(WTTV/WXIN) — Scammers are getting better at making QR codes look legitimate in efforts to trick you out of your money.

We’ve previously reported here about widespread parking scams that utilize QR codes to trick you into navigating to malicious websites. Now, the Better Business Bureau is warning that QR codes are showing up in a wide variety of schemes designed to steal your money, your information, or both.

In some cases, victims are being contacted by someone posing as their utility company, the IRS, or the Social Security Administration. Victims are told they owe an outstanding balance but the normal payment portal is down. Instead, they have to scan a QR code to go to a different website.

That website is fake and either grabs your online information or uploads malware to do that.

A number of other phishing scams, romance scams and schemes using cryptocurrency wallets do the same thing.

Other scams don’t use fake QR codes. They use real ones that actually lead to the company or organization they claim to represent. However, that’s just a way to establish trust so they can start working on you in other ways to convince you to give up sensitive information.

To avoid QR code scams, the BBB recommends the following tips:

  • Confirm the QR code before scanning. If you receive a QR code from a friend via text or a message on social media from a workmate, be sure to confirm with that person they meant to send you the code to verify they have not been hacked. Keep in mind what you know about the person messaging you. Are they active in cryptocurrency investments, or is this message a little out of character? How often do you talk to this person, and does it make sense they would come to you with this opportunity? Trust in your intuition and avoid scanning any QR code until you know they sent it on purpose.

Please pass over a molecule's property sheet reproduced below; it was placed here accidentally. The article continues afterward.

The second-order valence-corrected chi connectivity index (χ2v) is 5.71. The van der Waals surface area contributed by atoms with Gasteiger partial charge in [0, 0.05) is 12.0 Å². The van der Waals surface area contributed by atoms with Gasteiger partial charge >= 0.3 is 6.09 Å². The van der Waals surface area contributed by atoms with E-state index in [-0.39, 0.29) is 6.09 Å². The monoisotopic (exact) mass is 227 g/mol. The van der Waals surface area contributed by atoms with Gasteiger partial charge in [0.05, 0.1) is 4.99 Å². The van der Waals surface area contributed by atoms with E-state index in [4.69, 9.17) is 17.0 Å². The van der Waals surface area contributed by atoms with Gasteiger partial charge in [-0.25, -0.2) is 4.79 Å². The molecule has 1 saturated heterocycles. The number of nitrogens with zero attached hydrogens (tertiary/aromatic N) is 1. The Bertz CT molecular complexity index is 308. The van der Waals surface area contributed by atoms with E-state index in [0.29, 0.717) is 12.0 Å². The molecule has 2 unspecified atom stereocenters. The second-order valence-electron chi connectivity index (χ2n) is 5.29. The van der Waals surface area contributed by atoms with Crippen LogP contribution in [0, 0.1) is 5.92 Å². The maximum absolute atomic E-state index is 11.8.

• Do not open links from strangers. If you receive an unsolicited message from a stranger that includes a QR code, BBB strongly recommends against scanning it. If the message promises exciting gifts or investment opportunities under the condition you ‘act now,’ be even more cautious. Scammers use this type of language consistently and rely on their targets to make immediate decisions before verifying its authenticity.  
  • Be wary of short links. Suppose a shortened URL appears when hovering your camera over a QR code. In that case, there is no way of knowing where it will direct you once the link is followed. Ensure you are confident that the QR code is legitimate before following short links, as it may send you to a malicious website. Once on the website, look at the URL and verify the domain and subdomain make sense for the organization that supposedly operates it. Scammers often switch around the domain and subdomains for URLs or slightly misspell one word to make websites appear legitimate. 
  • Check for tampering. Some scammers attempt to mislead consumers by altering legitimate business ads or placing stickers on the QR code. Keep an eye out for signs of tampering and, if discovered, have the business check that the posted QR code is genuine. Most businesses permanently install scannable QR codes using laminate or placing it behind glass in their establishments. They will often include the business’s logo in the code, often in the middle. 

If you’ve been the victim of a QR scam, report it at BBB.org/ScamTracker. Information provided may prevent another person from falling victim.